The CBI have a vested interest in an accurate picture, it's much easier to make a profit if you are going with the grain, just before an economy goes into expansion is the optimum time to invest.

CBI Economic forcast pdf document

The current public view of banks is that they are good at skimming profits when times are good, but not prudent with other people's money. Never the less, if we want to know where we might be going, a good idea of where we have been helps. With that in mind then the following freely available reports may shed some light:

lloyds bank business barometer quarterly report

lloyds bank economic research latest-reports

Actually dear old Aunty comes up with the most graphically impactful digests:
BBC news economy tracker pages
If you just want to an idea of the current level of padding vs real news then:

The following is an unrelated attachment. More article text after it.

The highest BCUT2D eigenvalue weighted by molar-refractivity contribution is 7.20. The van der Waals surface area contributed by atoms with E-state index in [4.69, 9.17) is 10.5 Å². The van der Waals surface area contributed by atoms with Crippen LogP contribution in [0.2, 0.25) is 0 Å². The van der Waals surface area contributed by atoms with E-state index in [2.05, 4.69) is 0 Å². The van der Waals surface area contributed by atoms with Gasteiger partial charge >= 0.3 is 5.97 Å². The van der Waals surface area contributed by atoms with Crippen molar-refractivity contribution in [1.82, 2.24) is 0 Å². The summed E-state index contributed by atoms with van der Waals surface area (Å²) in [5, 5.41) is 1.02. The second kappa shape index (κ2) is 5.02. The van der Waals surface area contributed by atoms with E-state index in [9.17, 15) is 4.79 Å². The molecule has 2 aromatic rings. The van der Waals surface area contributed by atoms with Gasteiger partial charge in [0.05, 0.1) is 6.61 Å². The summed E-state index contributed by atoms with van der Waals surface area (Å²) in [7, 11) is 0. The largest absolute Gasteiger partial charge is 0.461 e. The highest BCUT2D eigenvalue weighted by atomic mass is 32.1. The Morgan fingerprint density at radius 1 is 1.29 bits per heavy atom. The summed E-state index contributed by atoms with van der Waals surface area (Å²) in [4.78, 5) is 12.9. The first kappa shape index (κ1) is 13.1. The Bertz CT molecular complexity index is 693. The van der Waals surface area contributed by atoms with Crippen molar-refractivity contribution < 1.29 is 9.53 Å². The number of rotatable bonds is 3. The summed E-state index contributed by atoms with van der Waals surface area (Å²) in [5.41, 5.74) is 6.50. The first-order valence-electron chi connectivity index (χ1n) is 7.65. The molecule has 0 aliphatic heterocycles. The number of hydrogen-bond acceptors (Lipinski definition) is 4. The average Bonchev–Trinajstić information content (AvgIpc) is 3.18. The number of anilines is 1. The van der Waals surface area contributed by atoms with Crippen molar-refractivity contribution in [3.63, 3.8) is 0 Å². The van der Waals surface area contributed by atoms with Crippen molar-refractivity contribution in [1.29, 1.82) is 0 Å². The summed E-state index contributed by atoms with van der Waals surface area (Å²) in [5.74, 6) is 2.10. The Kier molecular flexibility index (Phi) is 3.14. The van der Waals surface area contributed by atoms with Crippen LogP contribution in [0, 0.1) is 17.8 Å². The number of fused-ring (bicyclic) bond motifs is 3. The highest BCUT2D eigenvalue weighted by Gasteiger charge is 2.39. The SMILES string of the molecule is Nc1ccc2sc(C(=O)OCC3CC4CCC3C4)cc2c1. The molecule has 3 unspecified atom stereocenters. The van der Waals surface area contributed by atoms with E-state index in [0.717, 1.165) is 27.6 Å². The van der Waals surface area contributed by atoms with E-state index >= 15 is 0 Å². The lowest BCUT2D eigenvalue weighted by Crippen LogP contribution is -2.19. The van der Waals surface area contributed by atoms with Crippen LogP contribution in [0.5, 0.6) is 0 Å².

BBC general buisness stories

Where are we going?

Well the temporary employment sector is a good barometer. Either we have done a much better job of search engine optimisation (SEO) recently or people are at least giving full consideration using our technology to do better in the future temp staffing market.

 

Update on free backups

Thursday Thursday, May 10, 2012 by Ian Pettman

Short and sweet, we have updated our web page on free storage and backup to link to a new article we found recently which also covers Google Drive. We have also updated the links to the Microsoft live backup service, now called SkyDrive.

More cloud drive space for free, but there is no such thing as a free lunch.

Wednesday Wednesday, May 2, 2012 by Ian Pettman